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Being Reactive vs. Proactive in Dog Training

We use the word "No" a lot in our daily interactions with our SideKicks; and we use it to mean a whole bunch of different things:

  • Get off the couch!

  • Don't eat that dead squirrel!

  • Don't pee on the living room rug!

  • Don't pull on the leash!

  • I asked for a Sit - not a Down!

  • Stop barking!

And these are just a few examples! Using "No" with our dogs is a perfect example of being reactive in our training.

What does it mean to be reactive in our training?

Being reactive, according to the Merriam-Webster dictionary, means that we are "acting in response to a situation rather than creating or controlling it."

In most cases, being reactive in our training means we are trying to stop unwanted behaviors. Our training becomes focused on those behaviors and we find ourselves stuck responding to them as they occur.

In the short-term, reactions may seem effective; you might be able to get your dog off the couch or stop them from jumping on you, but, in the long run, reactions don't promote prevention and the same unwanted behaviors will keep happening.

What does it mean to be proactive in our training?

Training in a proactive manner, on the other hand, means "creating or controlling a situation by causing something to happen rather than responding to it after it has happened" (thank you, again, Merriam-Webster dictionary).

This means that, instead of waiting for undesirable behaviors to occur, we take charge of the situation:

  1. We takes steps to prevent an undesirable behavior from happening.

  2. We make it easier for the desirable behaviors to occur.

A really good example of proactive training is management of your dog's surroundings - setting the stage so that your dog is successful:

  • Don't want Fido to chew on your shoes? Put them where he can't reach them or gain access to them; this will completely prevent him from chewing on your shoes.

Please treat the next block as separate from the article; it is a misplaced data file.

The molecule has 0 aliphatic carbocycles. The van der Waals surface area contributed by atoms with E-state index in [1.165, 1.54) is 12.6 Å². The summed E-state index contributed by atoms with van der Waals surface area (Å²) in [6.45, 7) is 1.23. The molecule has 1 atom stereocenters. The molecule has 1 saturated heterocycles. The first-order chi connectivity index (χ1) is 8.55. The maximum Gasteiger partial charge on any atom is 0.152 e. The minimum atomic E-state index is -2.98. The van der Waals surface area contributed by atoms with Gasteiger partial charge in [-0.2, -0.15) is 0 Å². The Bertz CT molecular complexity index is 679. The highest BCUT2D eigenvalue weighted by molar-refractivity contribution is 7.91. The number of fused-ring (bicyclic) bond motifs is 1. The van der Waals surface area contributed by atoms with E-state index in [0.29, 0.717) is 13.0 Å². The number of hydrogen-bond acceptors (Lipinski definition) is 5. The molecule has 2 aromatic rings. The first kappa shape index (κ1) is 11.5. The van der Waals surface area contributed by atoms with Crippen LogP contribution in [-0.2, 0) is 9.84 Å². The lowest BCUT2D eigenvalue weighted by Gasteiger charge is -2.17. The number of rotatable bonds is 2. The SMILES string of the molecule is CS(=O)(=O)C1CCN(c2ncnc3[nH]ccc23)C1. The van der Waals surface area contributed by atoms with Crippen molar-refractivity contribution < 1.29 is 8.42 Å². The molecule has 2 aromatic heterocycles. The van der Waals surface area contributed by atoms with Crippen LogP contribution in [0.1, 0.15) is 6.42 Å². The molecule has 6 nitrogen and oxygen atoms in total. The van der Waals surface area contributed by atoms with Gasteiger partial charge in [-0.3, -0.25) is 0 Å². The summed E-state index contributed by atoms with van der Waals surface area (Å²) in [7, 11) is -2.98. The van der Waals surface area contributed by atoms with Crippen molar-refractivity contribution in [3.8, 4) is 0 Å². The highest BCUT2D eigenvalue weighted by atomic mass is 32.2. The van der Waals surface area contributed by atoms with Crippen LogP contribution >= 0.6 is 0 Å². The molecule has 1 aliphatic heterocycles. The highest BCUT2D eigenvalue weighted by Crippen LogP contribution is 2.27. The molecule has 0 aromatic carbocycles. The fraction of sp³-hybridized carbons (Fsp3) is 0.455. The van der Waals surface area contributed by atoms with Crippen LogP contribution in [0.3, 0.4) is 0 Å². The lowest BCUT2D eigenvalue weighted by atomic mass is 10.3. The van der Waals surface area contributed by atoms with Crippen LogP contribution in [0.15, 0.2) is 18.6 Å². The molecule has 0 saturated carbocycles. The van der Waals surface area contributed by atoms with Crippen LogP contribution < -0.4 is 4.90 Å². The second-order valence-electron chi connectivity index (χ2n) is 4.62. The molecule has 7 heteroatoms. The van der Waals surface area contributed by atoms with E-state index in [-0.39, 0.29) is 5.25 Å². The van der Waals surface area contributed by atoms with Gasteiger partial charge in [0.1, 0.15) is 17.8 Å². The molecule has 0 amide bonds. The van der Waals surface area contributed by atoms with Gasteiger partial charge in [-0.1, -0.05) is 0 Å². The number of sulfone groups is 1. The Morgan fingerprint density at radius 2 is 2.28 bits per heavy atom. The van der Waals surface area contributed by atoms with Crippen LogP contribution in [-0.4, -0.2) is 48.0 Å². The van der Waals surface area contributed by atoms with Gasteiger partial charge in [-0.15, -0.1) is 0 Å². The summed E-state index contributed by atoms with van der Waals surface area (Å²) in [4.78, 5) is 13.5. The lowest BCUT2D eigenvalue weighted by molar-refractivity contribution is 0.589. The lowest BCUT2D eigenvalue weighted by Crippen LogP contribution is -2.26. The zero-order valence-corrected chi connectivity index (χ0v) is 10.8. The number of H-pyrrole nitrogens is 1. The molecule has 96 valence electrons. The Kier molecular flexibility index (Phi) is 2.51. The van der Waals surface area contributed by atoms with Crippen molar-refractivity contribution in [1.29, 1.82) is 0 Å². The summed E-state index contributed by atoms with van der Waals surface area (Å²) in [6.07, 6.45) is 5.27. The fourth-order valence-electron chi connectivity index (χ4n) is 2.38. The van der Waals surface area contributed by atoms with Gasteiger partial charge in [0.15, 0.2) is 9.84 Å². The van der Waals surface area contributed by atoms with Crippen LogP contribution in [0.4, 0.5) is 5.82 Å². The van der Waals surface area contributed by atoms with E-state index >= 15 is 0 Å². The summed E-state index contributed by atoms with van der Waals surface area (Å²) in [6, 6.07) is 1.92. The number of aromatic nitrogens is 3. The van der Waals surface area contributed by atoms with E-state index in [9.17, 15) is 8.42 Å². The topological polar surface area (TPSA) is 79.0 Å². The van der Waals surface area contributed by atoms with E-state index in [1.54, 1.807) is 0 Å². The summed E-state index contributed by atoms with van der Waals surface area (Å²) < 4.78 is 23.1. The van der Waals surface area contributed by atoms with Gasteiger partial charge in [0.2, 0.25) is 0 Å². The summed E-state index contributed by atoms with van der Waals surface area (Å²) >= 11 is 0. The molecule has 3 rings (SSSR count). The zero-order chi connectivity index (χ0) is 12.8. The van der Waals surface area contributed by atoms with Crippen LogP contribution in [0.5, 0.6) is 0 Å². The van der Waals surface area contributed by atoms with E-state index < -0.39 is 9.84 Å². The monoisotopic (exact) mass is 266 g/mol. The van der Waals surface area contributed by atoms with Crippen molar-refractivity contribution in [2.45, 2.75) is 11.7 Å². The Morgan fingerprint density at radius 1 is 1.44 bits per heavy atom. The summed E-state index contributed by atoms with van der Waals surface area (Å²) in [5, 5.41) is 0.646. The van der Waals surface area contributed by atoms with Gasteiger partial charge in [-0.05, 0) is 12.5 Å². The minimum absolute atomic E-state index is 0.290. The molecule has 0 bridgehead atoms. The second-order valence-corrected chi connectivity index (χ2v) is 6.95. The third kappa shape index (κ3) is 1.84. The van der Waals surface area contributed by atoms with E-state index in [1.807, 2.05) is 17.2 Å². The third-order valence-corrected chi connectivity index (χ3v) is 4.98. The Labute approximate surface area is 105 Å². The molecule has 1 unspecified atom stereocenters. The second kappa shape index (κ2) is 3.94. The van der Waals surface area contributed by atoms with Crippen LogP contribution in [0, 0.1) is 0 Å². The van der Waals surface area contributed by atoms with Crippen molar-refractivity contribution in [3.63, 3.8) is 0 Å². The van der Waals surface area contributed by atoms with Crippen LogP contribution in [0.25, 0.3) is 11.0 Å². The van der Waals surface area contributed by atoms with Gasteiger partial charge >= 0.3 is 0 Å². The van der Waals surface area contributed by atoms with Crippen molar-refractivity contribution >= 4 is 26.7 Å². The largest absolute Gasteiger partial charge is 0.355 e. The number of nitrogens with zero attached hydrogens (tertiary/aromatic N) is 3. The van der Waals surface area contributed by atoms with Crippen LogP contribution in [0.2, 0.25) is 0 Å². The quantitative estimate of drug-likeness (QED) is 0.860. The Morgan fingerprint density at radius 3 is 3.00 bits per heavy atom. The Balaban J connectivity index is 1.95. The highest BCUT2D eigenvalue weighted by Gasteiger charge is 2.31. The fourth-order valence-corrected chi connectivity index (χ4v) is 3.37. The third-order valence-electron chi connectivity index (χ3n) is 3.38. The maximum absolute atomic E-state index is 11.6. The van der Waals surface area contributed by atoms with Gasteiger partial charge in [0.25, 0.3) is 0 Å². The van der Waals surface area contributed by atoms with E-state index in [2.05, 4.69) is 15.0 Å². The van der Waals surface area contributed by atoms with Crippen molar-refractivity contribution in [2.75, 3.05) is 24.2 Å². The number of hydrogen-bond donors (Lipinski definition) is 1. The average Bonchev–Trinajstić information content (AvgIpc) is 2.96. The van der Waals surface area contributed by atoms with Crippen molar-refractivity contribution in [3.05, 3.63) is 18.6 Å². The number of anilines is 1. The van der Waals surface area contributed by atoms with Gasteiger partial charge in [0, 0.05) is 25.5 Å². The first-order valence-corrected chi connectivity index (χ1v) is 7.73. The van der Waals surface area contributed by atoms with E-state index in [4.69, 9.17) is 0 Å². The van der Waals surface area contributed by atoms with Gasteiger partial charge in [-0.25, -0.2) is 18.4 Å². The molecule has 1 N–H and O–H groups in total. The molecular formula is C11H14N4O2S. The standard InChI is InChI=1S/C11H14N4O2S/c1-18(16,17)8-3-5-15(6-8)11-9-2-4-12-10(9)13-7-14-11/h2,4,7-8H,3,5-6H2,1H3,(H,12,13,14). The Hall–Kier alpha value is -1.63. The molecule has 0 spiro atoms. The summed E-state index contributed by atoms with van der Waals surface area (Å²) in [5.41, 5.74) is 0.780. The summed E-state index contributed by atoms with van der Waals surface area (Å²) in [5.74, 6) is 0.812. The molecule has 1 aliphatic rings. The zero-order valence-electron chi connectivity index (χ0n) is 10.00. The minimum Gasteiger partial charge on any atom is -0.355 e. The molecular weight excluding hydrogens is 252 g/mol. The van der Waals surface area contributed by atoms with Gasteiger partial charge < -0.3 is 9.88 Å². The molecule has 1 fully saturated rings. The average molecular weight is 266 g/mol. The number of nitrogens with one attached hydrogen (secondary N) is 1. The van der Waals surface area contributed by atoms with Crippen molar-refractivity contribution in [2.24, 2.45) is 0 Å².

• Don't want Fifi jumping up on the bed when you're not home? Close the bedroom door or put a baby gate in front of the doorway to restrict access.

  • Not a fan of 9-week-old Fritz peeing on your living room rug? Take him outside to go potty after eating, drinking, and play time.

How else can we be more proactive?

So, what do you do when managing your dog's surroundings doesn't work or isn't possible? I mean, it's pretty unlikely that you'll be able to control everything your dog sees and encounters for their whole life, so some kind of plan needs to be in place for when your dog does perform unwanted behaviors.

When creating a plan of attack, remember that dogs do what works; they do what gets them the attention/petting/praise/contact/food that they're looking for.

Sound familiar...? It should! This is positive reinforcement at its finest! If the undesirable behaviors get your dog any of the things they want, they're going to repeat those behaviors and the cycle will continue.

Instead of focusing on those undesirable behaviors, then, focus on the "good" behaviors, the stuff you like to see. Try to "catch" your dog doing things you like - and reinforce those behaviors with something your dog likes or wants!

SideKick Dog Training | Private Dog Training | Milwaukee WI
  • Ignore the jumping Maggie does when you get home from work and reward her with praise and petting for keeping four paws on the floor (or, even better, for sitting!).

  • Offer a tasty treat to young Molly when she relieves herself outside in her potty spot (instead of making a big, exciting ruckus for a pile of poop in the middle of the kitchen floor).

  • Lavish Max with praise, petting, and the best treats for responding to a Leave It cue (with eye contact and coming to you) - instead of snatching that tempting dead squirrel off the road.

When we reward our dogs for the behaviors we like to see, we're proactively giving them a repertoire of behaviors to fall back on. The next time your dog has a choice between an unwanted behavior and one we like, they're going to be more likely to choose the one we like - because it gets them what they want!

Moral of the story: be proactive in training your SideKick by managing their surroundings and reinforcing desirable behaviors!

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